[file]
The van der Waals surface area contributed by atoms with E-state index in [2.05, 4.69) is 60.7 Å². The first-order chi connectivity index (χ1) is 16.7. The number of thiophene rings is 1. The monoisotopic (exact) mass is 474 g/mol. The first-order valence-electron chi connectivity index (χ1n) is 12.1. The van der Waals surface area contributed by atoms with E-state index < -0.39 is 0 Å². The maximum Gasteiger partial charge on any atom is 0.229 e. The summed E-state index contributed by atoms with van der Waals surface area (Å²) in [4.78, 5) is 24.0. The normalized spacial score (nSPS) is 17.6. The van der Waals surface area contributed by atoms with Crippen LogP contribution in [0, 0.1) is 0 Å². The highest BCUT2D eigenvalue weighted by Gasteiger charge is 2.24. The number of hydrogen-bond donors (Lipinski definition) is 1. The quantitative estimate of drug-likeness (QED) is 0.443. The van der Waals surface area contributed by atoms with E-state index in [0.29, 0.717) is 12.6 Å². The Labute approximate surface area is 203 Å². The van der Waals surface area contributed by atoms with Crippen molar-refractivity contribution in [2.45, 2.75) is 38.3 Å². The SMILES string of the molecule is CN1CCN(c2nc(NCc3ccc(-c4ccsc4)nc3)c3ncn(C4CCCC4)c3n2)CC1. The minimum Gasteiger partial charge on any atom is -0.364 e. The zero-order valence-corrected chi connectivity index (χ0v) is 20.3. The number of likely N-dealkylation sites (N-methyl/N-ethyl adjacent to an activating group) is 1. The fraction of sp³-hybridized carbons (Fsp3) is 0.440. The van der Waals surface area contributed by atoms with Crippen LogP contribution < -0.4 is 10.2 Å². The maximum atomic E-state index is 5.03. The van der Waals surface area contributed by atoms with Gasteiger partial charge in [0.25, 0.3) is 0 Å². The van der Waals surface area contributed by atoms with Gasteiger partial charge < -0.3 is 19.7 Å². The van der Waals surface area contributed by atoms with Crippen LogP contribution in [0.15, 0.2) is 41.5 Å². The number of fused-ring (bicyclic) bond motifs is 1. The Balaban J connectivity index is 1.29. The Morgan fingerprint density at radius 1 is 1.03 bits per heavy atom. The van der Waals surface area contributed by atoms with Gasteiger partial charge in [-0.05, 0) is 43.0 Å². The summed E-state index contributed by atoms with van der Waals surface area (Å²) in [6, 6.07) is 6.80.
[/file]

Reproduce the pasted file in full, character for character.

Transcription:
The van der Waals surface area contributed by atoms with E-state index in [2.05, 4.69) is 60.7 Å². The first-order chi connectivity index (χ1) is 16.7. The number of thiophene rings is 1. The monoisotopic (exact) mass is 474 g/mol. The first-order valence-electron chi connectivity index (χ1n) is 12.1. The van der Waals surface area contributed by atoms with E-state index < -0.39 is 0 Å². The maximum Gasteiger partial charge on any atom is 0.229 e. The summed E-state index contributed by atoms with van der Waals surface area (Å²) in [4.78, 5) is 24.0. The normalized spacial score (nSPS) is 17.6. The van der Waals surface area contributed by atoms with Crippen LogP contribution in [0, 0.1) is 0 Å². The highest BCUT2D eigenvalue weighted by Gasteiger charge is 2.24. The number of hydrogen-bond donors (Lipinski definition) is 1. The quantitative estimate of drug-likeness (QED) is 0.443. The van der Waals surface area contributed by atoms with E-state index in [0.29, 0.717) is 12.6 Å². The Labute approximate surface area is 203 Å². The van der Waals surface area contributed by atoms with Crippen molar-refractivity contribution in [2.45, 2.75) is 38.3 Å². The SMILES string of the molecule is CN1CCN(c2nc(NCc3ccc(-c4ccsc4)nc3)c3ncn(C4CCCC4)c3n2)CC1. The minimum Gasteiger partial charge on any atom is -0.364 e. The zero-order valence-corrected chi connectivity index (χ0v) is 20.3. The number of likely N-dealkylation sites (N-methyl/N-ethyl adjacent to an activating group) is 1. The fraction of sp³-hybridized carbons (Fsp3) is 0.440. The van der Waals surface area contributed by atoms with Crippen LogP contribution < -0.4 is 10.2 Å². The maximum atomic E-state index is 5.03. The van der Waals surface area contributed by atoms with Gasteiger partial charge in [0.25, 0.3) is 0 Å². The van der Waals surface area contributed by atoms with Gasteiger partial charge < -0.3 is 19.7 Å². The van der Waals surface area contributed by atoms with Crippen LogP contribution in [0.15, 0.2) is 41.5 Å². The number of fused-ring (bicyclic) bond motifs is 1. The Balaban J connectivity index is 1.29. The Morgan fingerprint density at radius 1 is 1.03 bits per heavy atom. The van der Waals surface area contributed by atoms with Gasteiger partial charge in [-0.05, 0) is 43.0 Å². The summed E-state index contributed by atoms with van der Waals surface area (Å²) in [6, 6.07) is 6.80.